Please use this identifier to cite or link to this item:
Title: Transcript scanning reveals novel and extensive splice variations in human L-type voltage-gated calcium channel, Cav1.2 α1 subunit
Authors: Tang, Z.Z.
Liang, M.C.
Lu, S.
Yu, D.
Yu, C.Y.
Yue, D.T.
Soong, T.W. 
Issue Date: 22-Oct-2004
Source: Tang, Z.Z., Liang, M.C., Lu, S., Yu, D., Yu, C.Y., Yue, D.T., Soong, T.W. (2004-10-22). Transcript scanning reveals novel and extensive splice variations in human L-type voltage-gated calcium channel, Cav1.2 α1 subunit. Journal of Biological Chemistry 279 (43) : 44335-44343. ScholarBank@NUS Repository.
Abstract: The L-type (Cav1.2) voltage-gated calcium channels play critical roles in membrane excitability, gene expression, and muscle contraction. The generation of splice variants by the alternative splicing of the pore-forming Cav1.2 α1-subunit (α11.2) may thereby provide potent means to enrich functional diversity. To date, however, no comprehensive scan of α11.2 splice variation has been performed, particularly in the human context. Here we have undertaken such a screen, exploiting recently developed "transcript scanning" methods to probe the human gene. The degree of variation turns out to be surprisingly large; 19 of the 55 exons comprising the human α11.2 gene were subjected to alternative splicing. Two of these are previously unrecognized exons and two others were not known to be spliced. Comparisons of fetal and adult heart and brain uncovered a large IVS3-S4 variability resulting from combinatorial utilization of exons 31-33. Electrophysiological characterization of such IVS3-S4 variation revealed unmistakable shifts in the voltage dependence of activation, according to an interesting correlation between increased IVS3-S4 linker length and activation at more depolarized potentials. Steady-state inactivation profiles remained unaltered. This systematic portrait of splice variation furnishes a reference library for comprehending combinatorial arrangements of Cav1.2 splice exons, especially as they impact development, physiology, and disease.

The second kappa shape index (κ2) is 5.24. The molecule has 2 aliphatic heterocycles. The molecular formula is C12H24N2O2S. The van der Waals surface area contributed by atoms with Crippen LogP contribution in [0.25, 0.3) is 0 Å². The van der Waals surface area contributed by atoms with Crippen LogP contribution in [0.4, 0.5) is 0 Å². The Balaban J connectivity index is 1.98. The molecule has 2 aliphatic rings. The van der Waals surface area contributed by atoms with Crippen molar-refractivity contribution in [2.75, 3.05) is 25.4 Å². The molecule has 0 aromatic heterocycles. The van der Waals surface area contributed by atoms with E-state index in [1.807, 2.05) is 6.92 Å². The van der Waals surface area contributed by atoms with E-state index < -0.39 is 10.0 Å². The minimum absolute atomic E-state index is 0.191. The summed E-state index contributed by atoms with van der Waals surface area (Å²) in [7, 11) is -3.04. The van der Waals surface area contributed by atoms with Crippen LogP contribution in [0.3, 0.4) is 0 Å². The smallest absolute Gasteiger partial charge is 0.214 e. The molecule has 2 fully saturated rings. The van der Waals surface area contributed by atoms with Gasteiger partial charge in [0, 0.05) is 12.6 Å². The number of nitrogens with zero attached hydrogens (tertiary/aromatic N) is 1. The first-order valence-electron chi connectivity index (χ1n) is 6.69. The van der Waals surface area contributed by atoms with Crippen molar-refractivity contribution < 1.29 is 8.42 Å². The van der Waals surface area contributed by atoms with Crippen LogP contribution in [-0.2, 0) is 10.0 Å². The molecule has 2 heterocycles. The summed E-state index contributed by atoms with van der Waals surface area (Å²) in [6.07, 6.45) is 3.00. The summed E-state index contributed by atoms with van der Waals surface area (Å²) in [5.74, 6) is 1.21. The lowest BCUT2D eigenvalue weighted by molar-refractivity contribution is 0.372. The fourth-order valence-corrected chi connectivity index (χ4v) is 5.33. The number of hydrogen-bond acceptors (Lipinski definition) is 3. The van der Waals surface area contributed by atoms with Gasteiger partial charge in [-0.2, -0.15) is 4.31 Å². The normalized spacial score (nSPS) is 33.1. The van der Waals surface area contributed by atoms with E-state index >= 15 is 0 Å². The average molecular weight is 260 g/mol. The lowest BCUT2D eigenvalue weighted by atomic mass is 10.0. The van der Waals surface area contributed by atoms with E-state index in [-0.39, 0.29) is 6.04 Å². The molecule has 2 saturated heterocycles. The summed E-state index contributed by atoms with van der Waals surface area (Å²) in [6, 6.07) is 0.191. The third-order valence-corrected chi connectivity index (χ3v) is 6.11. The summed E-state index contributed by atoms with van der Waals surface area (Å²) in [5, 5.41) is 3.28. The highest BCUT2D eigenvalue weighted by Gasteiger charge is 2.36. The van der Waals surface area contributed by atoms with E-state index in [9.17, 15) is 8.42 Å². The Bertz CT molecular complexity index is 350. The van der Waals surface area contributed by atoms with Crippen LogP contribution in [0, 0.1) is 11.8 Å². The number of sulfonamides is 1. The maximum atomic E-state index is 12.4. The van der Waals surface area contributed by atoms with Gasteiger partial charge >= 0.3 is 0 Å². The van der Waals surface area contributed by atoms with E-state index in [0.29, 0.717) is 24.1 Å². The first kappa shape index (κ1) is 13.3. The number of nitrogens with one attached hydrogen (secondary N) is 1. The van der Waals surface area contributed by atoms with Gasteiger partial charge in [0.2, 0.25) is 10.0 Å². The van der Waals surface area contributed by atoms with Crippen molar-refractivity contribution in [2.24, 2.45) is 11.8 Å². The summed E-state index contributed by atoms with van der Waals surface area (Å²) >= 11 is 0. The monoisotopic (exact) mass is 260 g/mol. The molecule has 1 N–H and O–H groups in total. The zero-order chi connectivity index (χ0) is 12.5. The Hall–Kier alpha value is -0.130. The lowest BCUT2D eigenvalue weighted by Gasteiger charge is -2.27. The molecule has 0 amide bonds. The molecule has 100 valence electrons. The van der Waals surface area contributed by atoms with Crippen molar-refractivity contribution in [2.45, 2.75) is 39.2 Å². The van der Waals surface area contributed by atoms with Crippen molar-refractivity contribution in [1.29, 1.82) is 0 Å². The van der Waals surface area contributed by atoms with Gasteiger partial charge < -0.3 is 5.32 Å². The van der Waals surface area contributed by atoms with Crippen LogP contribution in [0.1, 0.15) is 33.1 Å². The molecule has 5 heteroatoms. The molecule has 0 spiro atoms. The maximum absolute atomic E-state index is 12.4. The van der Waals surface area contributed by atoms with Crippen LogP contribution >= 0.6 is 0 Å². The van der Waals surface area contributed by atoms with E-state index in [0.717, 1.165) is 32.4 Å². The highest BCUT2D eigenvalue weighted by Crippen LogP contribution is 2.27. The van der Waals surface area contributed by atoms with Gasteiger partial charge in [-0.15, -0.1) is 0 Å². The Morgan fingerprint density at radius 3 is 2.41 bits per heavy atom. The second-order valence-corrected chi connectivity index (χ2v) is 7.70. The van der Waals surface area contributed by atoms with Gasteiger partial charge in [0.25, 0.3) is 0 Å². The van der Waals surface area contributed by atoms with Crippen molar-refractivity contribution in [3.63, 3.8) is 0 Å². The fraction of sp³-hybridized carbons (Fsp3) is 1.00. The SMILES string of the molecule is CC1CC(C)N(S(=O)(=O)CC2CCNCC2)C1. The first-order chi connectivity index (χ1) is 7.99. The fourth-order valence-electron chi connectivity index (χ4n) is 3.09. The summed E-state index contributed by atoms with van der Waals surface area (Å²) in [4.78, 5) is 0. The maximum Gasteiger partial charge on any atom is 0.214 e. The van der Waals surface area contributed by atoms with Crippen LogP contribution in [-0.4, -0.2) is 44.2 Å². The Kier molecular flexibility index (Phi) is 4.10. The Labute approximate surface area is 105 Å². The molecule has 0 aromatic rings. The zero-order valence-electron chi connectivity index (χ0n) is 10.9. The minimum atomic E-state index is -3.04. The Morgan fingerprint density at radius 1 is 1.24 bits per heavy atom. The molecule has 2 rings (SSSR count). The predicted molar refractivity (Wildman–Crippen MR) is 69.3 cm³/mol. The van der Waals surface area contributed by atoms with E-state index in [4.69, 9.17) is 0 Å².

Source Title: Journal of Biological Chemistry
ISSN: 00219258
DOI: 10.1074/jbc.M407023200
Appears in Collections:Staff Publications

Show full item record
Files in This Item:
There are no files associated with this item.


checked on Feb 28, 2018


checked on Feb 19, 2018

Page view(s)

checked on Mar 12, 2018

Google ScholarTM



Items in DSpace are protected by copyright, with all rights reserved, unless otherwise indicated.